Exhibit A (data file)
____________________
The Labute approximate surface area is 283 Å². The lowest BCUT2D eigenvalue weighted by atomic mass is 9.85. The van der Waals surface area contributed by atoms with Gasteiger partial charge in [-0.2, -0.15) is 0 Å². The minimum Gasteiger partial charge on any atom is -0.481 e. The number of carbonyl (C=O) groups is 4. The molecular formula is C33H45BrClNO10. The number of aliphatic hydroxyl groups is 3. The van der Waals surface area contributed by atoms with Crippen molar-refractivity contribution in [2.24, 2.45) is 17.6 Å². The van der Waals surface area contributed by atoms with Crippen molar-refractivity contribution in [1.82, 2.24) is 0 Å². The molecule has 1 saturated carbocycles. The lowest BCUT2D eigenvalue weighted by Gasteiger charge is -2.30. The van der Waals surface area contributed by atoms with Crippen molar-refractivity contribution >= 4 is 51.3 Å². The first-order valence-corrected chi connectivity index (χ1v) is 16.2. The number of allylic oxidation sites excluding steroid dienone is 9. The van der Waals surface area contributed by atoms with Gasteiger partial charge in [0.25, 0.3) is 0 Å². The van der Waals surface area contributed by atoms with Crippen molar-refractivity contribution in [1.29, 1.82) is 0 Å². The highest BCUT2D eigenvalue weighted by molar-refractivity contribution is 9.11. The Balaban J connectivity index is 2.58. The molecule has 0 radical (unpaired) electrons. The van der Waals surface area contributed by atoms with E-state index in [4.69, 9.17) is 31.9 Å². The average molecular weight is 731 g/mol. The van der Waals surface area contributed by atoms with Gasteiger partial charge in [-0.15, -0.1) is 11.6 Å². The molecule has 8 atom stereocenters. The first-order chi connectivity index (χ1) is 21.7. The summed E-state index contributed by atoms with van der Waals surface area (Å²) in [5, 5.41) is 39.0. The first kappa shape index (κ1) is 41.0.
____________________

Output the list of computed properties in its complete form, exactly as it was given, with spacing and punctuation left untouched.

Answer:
The Labute approximate surface area is 283 Å². The lowest BCUT2D eigenvalue weighted by atomic mass is 9.85. The van der Waals surface area contributed by atoms with Gasteiger partial charge in [-0.2, -0.15) is 0 Å². The minimum Gasteiger partial charge on any atom is -0.481 e. The number of carbonyl (C=O) groups is 4. The molecular formula is C33H45BrClNO10. The number of aliphatic hydroxyl groups is 3. The van der Waals surface area contributed by atoms with Crippen molar-refractivity contribution in [2.24, 2.45) is 17.6 Å². The van der Waals surface area contributed by atoms with Crippen molar-refractivity contribution in [1.82, 2.24) is 0 Å². The molecule has 1 saturated carbocycles. The lowest BCUT2D eigenvalue weighted by Gasteiger charge is -2.30. The van der Waals surface area contributed by atoms with Crippen molar-refractivity contribution >= 4 is 51.3 Å². The first-order valence-corrected chi connectivity index (χ1v) is 16.2. The number of allylic oxidation sites excluding steroid dienone is 9. The van der Waals surface area contributed by atoms with Gasteiger partial charge in [0.25, 0.3) is 0 Å². The van der Waals surface area contributed by atoms with Crippen molar-refractivity contribution in [1.29, 1.82) is 0 Å². The highest BCUT2D eigenvalue weighted by molar-refractivity contribution is 9.11. The Balaban J connectivity index is 2.58. The molecule has 0 radical (unpaired) electrons. The van der Waals surface area contributed by atoms with E-state index in [4.69, 9.17) is 31.9 Å². The average molecular weight is 731 g/mol. The van der Waals surface area contributed by atoms with Gasteiger partial charge in [-0.15, -0.1) is 11.6 Å². The molecule has 8 atom stereocenters. The first-order chi connectivity index (χ1) is 21.7. The summed E-state index contributed by atoms with van der Waals surface area (Å²) in [5, 5.41) is 39.0. The first kappa shape index (κ1) is 41.0.